CYMBELINE is one of Shakespeare’s later and lesser-known works, not often performed and hard to classify. Though inspired by legends about an ancient British king named Cunobelinus, it is not a true history, since the playwright added many invented sub-plots to his complex story. It has been called both a tragedy and a comedy, but is more accurately a romance, with a dominant theme of spousal jealousy (perhaps borrowed from Boccaccio’s DECAMERON II.9), similar to that of OTHELLO, and with a poison potion à la ROMEO AND JULIET–albeit with a very different outcome. With its first documented performance in April 1611, CYMBELINE also revisits one of the Bard’s favorite devices of mistaken identity, employed earlier in THE COMEDY OF ERRORS, MUCH ADO ABOUT NOTHING, and TWELFTH NIGHT. Consequently, this rich pastiche has been placed among Shakespeare’s so-called “problem plays,” as much for its defiance of easy categorization as for its theme of a protagonist facing a moral dilemma.
Director David O’Connor smartly balances all these elements in the Philadelphia Shakespeare Theatre’s free summer production by The Classical Acting Academy, PST’s eight-week session that immerses young professionals in the time-honored techniques of the classics and culminates in a full-stage show. This year’s talented class had the experience of working with not just one of Philadelphia’s best directors, but also with a seasoned text coach (J.J. Van Name) and an accomplished combat director (Michael Cosenza). The training resulted in a clear and strong production, with fine performances from the entire emerging ensemble.
O’Connor prefaces his well-edited version of CYMBELINE with a clever and charming introduction, as the young cast, attired in street clothes, hangs out onstage, makes music, and casually chats with the audience. The curtain speech, delivered by the engaging Kevin Rodden, then introduces the individual cast members and their roles. One by one they take their identifying costume accessories from a trunk (set in the middle of a bare stage) and don them, to help familiarize the audience with Shakespeare’s eight main characters and pivotal props.
As both the innocent princess-bride Imogen (alternately called “Innogen” in early references) and in the guise of her male alter-ego Fidele (meaning “faithful”), Marisa Lerman is persuasively pure and sincere. Consistent with age-old tradition, the good Imogen wears virginal white, while her evil stepmother The Queen, played with relish by Hannah Van Sciver, is clad in black (and red stiletto heels!). In one of the production’s most memorable and inventive scenes, Imogen and her secret husband Posthumus Leonatus (Brooks Russell), wrongly convinced by Iachimo of his wife’s infidelity, simultaneously deliver powerful he said/she said monologues in an impassioned direct address to the audience, while perambulating the stage in a state of increasing agitation.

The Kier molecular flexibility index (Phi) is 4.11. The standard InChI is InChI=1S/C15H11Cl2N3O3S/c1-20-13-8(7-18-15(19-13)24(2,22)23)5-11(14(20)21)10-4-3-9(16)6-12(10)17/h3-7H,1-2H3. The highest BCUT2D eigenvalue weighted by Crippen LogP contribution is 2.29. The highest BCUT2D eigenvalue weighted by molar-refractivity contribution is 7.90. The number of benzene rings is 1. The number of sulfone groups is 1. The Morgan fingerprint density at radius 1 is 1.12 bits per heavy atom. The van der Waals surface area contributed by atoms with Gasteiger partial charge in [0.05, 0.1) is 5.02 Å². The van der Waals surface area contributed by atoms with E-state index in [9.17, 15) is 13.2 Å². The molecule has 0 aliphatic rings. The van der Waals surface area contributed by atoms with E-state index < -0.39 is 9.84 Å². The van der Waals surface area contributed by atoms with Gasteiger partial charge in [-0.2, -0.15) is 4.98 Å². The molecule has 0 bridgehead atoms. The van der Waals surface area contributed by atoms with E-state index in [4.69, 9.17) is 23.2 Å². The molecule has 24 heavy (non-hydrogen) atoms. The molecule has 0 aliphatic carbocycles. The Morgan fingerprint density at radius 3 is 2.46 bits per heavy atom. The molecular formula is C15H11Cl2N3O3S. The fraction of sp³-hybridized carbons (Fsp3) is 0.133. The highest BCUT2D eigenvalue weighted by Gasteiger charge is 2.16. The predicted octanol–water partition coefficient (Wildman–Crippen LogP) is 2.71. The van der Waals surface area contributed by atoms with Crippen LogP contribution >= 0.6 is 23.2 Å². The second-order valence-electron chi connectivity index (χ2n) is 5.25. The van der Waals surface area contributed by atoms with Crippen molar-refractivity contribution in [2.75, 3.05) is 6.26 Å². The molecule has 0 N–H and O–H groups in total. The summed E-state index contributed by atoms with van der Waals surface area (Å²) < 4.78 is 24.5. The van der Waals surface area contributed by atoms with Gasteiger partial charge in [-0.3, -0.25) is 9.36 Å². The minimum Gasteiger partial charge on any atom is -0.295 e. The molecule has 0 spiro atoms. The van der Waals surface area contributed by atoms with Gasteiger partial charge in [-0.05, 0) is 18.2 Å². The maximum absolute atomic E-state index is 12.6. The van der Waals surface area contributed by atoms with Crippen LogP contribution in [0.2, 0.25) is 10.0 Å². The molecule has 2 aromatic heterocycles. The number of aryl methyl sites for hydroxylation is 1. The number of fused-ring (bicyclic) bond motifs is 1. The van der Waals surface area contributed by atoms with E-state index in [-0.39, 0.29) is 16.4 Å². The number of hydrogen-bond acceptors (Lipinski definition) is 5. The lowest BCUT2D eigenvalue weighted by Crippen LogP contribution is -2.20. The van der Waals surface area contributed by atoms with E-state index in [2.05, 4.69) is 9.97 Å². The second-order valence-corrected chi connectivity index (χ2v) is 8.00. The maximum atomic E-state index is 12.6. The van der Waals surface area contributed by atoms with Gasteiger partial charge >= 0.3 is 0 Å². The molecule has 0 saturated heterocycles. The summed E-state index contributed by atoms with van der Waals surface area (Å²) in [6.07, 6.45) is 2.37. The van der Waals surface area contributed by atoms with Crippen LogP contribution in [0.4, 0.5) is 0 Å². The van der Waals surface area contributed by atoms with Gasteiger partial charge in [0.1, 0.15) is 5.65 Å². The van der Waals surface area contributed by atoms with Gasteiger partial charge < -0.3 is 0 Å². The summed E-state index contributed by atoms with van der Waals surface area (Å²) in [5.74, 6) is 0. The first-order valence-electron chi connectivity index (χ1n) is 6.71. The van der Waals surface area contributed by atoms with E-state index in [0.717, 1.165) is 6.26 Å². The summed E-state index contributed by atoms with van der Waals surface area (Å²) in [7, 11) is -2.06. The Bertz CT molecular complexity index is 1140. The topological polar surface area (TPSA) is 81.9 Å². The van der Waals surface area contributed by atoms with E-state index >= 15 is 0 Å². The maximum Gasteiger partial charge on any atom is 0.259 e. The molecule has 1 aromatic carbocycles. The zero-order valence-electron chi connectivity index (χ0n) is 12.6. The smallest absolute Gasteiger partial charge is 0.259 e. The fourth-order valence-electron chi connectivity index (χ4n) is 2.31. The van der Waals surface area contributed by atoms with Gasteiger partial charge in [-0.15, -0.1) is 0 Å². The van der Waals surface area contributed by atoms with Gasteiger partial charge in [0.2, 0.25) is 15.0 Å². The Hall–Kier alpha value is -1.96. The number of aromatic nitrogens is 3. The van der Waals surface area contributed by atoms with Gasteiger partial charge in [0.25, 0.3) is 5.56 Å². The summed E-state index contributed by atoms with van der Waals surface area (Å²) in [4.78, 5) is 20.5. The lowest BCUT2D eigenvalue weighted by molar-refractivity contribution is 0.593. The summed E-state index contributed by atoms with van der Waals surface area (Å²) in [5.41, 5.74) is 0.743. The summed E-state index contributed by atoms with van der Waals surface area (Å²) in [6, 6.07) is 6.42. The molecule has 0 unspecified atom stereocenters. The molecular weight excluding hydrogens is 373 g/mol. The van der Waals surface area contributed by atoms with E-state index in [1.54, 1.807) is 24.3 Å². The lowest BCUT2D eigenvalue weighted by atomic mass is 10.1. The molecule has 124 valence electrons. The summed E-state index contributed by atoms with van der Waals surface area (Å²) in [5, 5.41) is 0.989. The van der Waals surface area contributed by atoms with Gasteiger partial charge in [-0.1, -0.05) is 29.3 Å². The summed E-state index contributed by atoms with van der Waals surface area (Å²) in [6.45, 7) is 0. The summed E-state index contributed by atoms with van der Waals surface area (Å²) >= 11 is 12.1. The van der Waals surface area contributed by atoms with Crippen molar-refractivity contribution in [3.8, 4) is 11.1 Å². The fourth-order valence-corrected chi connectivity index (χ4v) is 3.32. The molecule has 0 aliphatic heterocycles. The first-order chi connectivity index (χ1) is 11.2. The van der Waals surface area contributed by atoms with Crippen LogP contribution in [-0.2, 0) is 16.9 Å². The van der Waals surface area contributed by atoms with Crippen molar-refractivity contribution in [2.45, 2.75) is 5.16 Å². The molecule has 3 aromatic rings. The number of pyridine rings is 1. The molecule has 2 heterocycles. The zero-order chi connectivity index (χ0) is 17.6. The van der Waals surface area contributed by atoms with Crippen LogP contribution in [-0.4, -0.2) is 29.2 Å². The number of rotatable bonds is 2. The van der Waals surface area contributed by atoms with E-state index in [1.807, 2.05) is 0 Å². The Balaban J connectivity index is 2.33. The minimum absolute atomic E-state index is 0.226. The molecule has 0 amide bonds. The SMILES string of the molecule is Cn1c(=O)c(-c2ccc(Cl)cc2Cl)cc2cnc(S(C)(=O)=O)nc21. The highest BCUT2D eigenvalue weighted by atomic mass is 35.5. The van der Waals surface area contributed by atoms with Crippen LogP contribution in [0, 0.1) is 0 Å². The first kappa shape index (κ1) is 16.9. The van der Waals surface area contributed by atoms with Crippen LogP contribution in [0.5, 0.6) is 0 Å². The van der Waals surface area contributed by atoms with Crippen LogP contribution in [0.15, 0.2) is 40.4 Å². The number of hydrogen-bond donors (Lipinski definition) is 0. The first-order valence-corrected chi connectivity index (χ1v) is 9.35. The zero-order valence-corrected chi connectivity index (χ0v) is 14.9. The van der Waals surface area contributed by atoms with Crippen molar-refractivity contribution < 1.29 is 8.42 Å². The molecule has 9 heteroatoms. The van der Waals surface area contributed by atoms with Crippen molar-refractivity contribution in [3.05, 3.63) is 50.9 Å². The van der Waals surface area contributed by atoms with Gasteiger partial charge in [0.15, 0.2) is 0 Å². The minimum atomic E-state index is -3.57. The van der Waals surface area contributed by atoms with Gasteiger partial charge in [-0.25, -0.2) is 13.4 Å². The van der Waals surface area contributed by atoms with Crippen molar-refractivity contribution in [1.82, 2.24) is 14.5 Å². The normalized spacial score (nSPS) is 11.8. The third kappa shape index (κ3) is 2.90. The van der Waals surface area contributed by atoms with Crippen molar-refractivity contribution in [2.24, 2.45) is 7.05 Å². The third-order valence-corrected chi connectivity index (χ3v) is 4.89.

Rodden, in dual parts, skillfully distinguishes between his two characters–the cocky, cunning, and ultimately repentant Iachimo, and the rustic Belarius, bent with age and supported by a walking stick. In supporting roles, Isaiah Ellis is appropriately cloddish as Cloton, the arrogant ill-fated son of The Queen, who plots with his mother to marry his step-sister Imogen and to seize the throne of her father Cymbeline; and Sam Sherburne is bold and blustery as the king, whose bellowing can be heard even when he is offstage. Impressive original music and a cappella obsequies by Patrick Lamborn–a delight as the stolen prince Arviragus/Cadwal–inform and enhance the shifting moods of the play, as do live sound effects by the ensemble (including chirping birds and whispering winds). Rounding out the cast is Noah Levine in an able performance as Pisanio, the loyal and sympathetic servant of Posthumus, who, during his restless night, had “not slept one wink.”
Both O’Connor and his Academy students have done an excellent job of making CYMBELINE enjoyable and comprehensible; there are no problems with PST’s staging of this “problem play.” CYMBELINE’s actors now have the credentials and the opportunity to be considered for the company’s upcoming mainstage productions opening in March, including the highly anticipated OTHELLO starring Forrest McClendon–so be sure to look for them on stage again this spring! August 1-19, 2012; phillyshakespeare.org.